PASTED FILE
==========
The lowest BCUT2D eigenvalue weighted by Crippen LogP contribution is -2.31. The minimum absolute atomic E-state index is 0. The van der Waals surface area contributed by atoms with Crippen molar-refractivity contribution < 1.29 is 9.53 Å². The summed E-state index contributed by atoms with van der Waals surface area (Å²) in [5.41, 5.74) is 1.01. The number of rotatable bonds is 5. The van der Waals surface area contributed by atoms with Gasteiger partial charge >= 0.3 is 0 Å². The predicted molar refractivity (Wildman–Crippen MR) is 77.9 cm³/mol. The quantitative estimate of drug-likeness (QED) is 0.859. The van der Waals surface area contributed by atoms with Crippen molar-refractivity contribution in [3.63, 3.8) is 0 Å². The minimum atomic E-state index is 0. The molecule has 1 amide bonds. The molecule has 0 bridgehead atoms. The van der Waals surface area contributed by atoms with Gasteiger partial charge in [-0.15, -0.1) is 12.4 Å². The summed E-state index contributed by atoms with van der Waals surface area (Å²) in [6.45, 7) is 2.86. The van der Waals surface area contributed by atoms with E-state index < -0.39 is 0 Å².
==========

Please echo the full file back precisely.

The lowest BCUT2D eigenvalue weighted by Crippen LogP contribution is -2.31. The minimum absolute atomic E-state index is 0. The van der Waals surface area contributed by atoms with Crippen molar-refractivity contribution < 1.29 is 9.53 Å². The summed E-state index contributed by atoms with van der Waals surface area (Å²) in [5.41, 5.74) is 1.01. The number of rotatable bonds is 5. The van der Waals surface area contributed by atoms with Gasteiger partial charge >= 0.3 is 0 Å². The predicted molar refractivity (Wildman–Crippen MR) is 77.9 cm³/mol. The quantitative estimate of drug-likeness (QED) is 0.859. The van der Waals surface area contributed by atoms with Crippen molar-refractivity contribution in [3.63, 3.8) is 0 Å². The minimum atomic E-state index is 0. The molecule has 1 amide bonds. The molecule has 0 bridgehead atoms. The van der Waals surface area contributed by atoms with Gasteiger partial charge in [-0.15, -0.1) is 12.4 Å². The summed E-state index contributed by atoms with van der Waals surface area (Å²) in [6.45, 7) is 2.86. The van der Waals surface area contributed by atoms with E-state index < -0.39 is 0 Å².